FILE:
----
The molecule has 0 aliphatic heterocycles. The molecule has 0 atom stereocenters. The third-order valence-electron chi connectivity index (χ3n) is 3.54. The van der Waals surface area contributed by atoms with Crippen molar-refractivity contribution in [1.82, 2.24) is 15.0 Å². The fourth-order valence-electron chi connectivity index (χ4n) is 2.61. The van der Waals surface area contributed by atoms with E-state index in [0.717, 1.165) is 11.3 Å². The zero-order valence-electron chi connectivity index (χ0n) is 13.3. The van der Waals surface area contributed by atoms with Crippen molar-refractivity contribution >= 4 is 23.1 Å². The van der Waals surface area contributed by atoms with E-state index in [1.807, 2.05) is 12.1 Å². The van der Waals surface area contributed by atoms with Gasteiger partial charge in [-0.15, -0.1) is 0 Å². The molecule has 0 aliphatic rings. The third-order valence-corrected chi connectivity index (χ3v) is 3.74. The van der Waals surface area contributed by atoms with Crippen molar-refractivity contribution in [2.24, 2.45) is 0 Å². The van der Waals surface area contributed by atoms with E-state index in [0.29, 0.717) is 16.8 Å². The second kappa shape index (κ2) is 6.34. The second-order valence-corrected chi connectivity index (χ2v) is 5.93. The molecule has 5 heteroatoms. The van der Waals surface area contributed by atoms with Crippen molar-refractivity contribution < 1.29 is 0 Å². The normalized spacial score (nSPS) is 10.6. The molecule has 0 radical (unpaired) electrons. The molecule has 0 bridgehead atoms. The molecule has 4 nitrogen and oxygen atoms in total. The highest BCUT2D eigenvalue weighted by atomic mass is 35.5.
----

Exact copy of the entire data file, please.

The molecule has 0 aliphatic heterocycles. The molecule has 0 atom stereocenters. The third-order valence-electron chi connectivity index (χ3n) is 3.54. The van der Waals surface area contributed by atoms with Crippen molar-refractivity contribution in [1.82, 2.24) is 15.0 Å². The fourth-order valence-electron chi connectivity index (χ4n) is 2.61. The van der Waals surface area contributed by atoms with E-state index in [0.717, 1.165) is 11.3 Å². The zero-order valence-electron chi connectivity index (χ0n) is 13.3. The van der Waals surface area contributed by atoms with Crippen molar-refractivity contribution >= 4 is 23.1 Å². The van der Waals surface area contributed by atoms with E-state index in [1.807, 2.05) is 12.1 Å². The van der Waals surface area contributed by atoms with Gasteiger partial charge in [-0.15, -0.1) is 0 Å². The molecule has 0 aliphatic rings. The third-order valence-corrected chi connectivity index (χ3v) is 3.74. The van der Waals surface area contributed by atoms with Crippen molar-refractivity contribution in [2.24, 2.45) is 0 Å². The van der Waals surface area contributed by atoms with E-state index in [0.29, 0.717) is 16.8 Å². The second kappa shape index (κ2) is 6.34. The second-order valence-corrected chi connectivity index (χ2v) is 5.93. The molecule has 5 heteroatoms. The van der Waals surface area contributed by atoms with Crippen molar-refractivity contribution < 1.29 is 0 Å². The normalized spacial score (nSPS) is 10.6. The molecule has 0 radical (unpaired) electrons. The molecule has 0 bridgehead atoms. The molecule has 4 nitrogen and oxygen atoms in total. The highest BCUT2D eigenvalue weighted by atomic mass is 35.5.